Space & Astronomy
Temporary 'minimoon' found in Earth's orbit
By T.K. Randall
February 27, 2020 · 7 comments
Space rocks can end up becoming temporary 'minimoons'. Image Credit: NASA/JPL-Caltech
A tiny natural satellite that may have been in orbit for as long as three years has been spotted by scientists.
There's no denying that our planet's orbit has become an increasingly busy place over the last few decades with as many as 5,000 satellites and several million pieces of space debris circling high above our heads.
Not everything in orbit around the Earth is man-made however; also up there at any given time are one or more minimoons - tiny space rocks (at least relative to the actual Moon) that enter into orbit for a brief time before venturing back out into space.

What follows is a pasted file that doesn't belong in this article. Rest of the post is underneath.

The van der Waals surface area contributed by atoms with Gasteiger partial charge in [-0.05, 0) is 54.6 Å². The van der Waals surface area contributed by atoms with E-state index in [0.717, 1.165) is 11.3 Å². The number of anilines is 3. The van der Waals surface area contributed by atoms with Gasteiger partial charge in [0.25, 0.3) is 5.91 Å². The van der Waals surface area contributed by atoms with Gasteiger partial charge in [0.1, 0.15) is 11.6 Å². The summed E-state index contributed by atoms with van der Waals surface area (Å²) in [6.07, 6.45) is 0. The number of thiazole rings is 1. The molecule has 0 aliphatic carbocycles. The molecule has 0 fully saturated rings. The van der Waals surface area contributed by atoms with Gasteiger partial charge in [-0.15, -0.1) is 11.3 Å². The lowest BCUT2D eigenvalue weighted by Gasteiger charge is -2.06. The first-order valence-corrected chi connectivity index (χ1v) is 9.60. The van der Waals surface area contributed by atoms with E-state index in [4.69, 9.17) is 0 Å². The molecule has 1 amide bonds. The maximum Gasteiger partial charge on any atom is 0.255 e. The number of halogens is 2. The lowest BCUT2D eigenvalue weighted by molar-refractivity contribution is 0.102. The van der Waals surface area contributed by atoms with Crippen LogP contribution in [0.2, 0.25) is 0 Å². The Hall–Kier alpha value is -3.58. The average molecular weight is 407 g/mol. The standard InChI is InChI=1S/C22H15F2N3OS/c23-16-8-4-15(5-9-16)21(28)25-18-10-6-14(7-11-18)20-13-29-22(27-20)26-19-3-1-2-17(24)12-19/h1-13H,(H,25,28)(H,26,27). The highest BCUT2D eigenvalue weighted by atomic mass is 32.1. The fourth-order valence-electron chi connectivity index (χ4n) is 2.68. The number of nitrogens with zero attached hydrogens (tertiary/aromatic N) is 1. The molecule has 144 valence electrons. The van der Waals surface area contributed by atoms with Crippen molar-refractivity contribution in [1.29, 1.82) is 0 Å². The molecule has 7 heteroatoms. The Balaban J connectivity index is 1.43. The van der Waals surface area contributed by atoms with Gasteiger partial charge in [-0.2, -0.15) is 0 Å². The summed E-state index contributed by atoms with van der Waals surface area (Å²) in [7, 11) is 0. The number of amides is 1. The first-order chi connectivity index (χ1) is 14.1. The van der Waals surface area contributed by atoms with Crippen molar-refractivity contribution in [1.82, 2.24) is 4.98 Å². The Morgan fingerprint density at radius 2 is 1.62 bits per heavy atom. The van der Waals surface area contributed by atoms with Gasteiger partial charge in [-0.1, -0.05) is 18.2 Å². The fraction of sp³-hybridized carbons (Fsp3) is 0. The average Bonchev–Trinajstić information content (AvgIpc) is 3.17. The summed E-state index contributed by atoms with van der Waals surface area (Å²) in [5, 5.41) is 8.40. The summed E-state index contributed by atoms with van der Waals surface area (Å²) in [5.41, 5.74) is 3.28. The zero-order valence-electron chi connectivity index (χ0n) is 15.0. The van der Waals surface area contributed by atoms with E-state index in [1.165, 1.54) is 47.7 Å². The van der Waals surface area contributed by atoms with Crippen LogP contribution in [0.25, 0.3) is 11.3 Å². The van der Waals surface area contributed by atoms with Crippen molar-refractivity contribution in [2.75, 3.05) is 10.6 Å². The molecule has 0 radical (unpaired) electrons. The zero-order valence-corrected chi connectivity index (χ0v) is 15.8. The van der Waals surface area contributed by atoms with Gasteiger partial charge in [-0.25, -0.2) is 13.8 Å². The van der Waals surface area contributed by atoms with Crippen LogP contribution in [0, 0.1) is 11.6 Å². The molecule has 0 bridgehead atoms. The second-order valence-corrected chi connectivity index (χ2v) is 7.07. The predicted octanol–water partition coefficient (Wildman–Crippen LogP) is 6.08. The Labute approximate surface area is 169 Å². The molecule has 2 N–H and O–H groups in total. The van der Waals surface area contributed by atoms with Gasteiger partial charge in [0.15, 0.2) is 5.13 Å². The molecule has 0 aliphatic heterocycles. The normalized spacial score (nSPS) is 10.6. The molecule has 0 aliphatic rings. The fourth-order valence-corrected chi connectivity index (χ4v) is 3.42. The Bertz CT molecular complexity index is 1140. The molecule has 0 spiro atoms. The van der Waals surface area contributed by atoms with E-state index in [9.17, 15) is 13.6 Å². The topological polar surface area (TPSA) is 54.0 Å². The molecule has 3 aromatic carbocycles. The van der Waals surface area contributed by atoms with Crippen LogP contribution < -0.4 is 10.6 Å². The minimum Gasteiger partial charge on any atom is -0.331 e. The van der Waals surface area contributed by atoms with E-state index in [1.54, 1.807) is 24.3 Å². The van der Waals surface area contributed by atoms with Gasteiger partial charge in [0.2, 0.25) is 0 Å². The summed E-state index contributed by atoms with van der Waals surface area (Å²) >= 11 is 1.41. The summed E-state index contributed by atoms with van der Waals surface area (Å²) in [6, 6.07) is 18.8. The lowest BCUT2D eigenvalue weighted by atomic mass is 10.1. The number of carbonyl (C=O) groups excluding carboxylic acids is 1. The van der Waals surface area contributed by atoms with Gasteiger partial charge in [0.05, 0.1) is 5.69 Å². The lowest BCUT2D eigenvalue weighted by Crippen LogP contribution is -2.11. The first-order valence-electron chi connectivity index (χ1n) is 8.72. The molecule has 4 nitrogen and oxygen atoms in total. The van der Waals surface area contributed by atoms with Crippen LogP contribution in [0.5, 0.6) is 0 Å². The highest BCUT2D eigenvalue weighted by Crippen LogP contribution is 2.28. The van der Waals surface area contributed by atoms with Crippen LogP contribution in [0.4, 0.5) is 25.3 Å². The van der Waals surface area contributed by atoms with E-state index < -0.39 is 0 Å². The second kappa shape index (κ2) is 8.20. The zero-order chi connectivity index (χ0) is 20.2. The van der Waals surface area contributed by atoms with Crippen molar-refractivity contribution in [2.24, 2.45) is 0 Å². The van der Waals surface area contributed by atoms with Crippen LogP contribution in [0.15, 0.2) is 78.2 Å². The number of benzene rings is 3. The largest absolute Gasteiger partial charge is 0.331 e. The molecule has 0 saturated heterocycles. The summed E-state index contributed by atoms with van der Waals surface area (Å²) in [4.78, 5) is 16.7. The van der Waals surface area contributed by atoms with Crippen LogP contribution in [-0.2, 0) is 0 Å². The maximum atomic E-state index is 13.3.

Detecting these pint-sized visitors however has proven quite the challenge - so far only a single minimoon has ever been conclusively identified - a 3ft-long object known as 2006 RH120 which arrived back in 2006 and left orbit again a mere 18 months later.
Now astronomers at the University of Arizona's Steward Observatory believe that they may have discovered a second minimoon - an object named 2020 CD3.
Thought to be up to 11.5ft long, this temporary natural satellite may have been in orbit for up to three years, however there are indications that it could be making its escape within the next few months.
According to Kacper Wierzchos, a senior research specialist for the Catalina Sky Survey (CSS), the object's brightness is typical of most carbon-rich asteroids.
Assuming it maintains its current orbit, it will likely depart again sometime in April.
Source: Live Science
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